A Safer Way for Ships to Do Plane Guard

By Captain Maurice Joyce, U.S. Navy (Retired)

CV NATOPS directs the surface ship serving as plane guard be in “lifeguard station”—yet lifeguard station is not defined in the manual! The definition is in ATP-1(E) Vol. II Allied Maritime Tactical Signal and Maneuvering Book , which identifies lifeguard station as Station LIMA 4: 180 degrees relative 1,000 Yards. All would agree stationing a ship that close to a carrier is not advisable at night. Most carriers have defaulted to stationing plane guard ships on the extended centerline of the landing area known as the “Final Bearing, 170 Relative” to the carrier around 4,000 yards. This stationing likely comes from well-intentioned but misdirected efforts to provide a nighttime reference for landing signal officers (LSOs).

This LSO reference is not mentioned in CV NATOPS either. It finds its origin in two sentences in the lesser-known, lesser-read LSO NATOPS Manual. The LSO manual suggests the use of a plane guard destroyer or helicopter, or even Mk 58 Marine Markers for a reference if needed.

Nonetheless, carriers have coined and institutionalized the term “horizon reference unit” (HRU) to mean a ship acting as a multibillion dollar light bulb for LSOs. (Imagine instead an LSO-controlled drone with a lightbulb hovering at 75 feet as a reference—the strike group would gain a warship!) Without standardized guidance, general practice assumes that since the LSOs are looking down the Final Bearing, that would be ideal. Although LSOs allegedly are remarkable for their exceptional visual acuity, closer mistakenly is assumed to be better.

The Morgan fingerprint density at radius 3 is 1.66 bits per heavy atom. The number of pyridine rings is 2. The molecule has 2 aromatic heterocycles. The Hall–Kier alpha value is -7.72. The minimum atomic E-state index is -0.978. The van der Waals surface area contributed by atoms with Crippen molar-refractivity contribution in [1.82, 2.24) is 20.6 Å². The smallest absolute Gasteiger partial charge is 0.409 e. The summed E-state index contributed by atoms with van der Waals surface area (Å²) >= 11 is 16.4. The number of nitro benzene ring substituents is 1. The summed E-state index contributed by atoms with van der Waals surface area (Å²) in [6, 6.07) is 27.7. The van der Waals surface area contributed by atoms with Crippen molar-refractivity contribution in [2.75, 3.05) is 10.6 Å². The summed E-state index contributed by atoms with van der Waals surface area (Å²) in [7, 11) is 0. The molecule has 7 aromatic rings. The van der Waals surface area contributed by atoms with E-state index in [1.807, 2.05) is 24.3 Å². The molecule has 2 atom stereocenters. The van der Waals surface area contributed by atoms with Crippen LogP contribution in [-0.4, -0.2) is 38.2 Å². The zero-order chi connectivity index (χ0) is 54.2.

To train the surface force how to drive ships around the CVN, carriers created the operational tasking (OpTask) Plane Guard, adding dimension to the NATOPS requirement and assigning both HRU and Plane Guard to the same astern station. This guidance was billed as a collaboration between representatives of carrier navigation and air operations departments with the destroyer squadron staff. Absent from this effort were LSOs as well as ship commanding officers (COs).

There are consequences to stationing a destroyer or cruiser so close to the carrier, especially when running fast to make launch and recovery winds. It virtually guarantees the non-carrier CO will be on the bridge closely monitoring the manuevers, instead of in the combat information center (CIC) ready to fight the ship.

More important, though, are health and safety issues for the bridge team and sailors on the destroyer.

On a Case III carrier approach, aircraft begin final descent out of 1200 feet on the final bearing at 3 nm. Bridge team and lookouts of ships on the Final Bearing at 4,000 yards are exposed to the noise of aircraft in a landing configuration flying directly overhead at 500 feet altitude for approximately 10 to15 seconds of each minute during aircraft recovery. Since tactical jet aircraft produce sound pressure levels 130 to 150 dB(A), one can extrapolate sound pressure levels on a ship so stationed could routinely exceed 125 dB(A). Beyond the negative effects on internal and external communications, continuous exposure to such noise levels can be permanently harmful. Aircraft adjusting fuel load for landing weight—dumping JP-5—poses an additional hazard.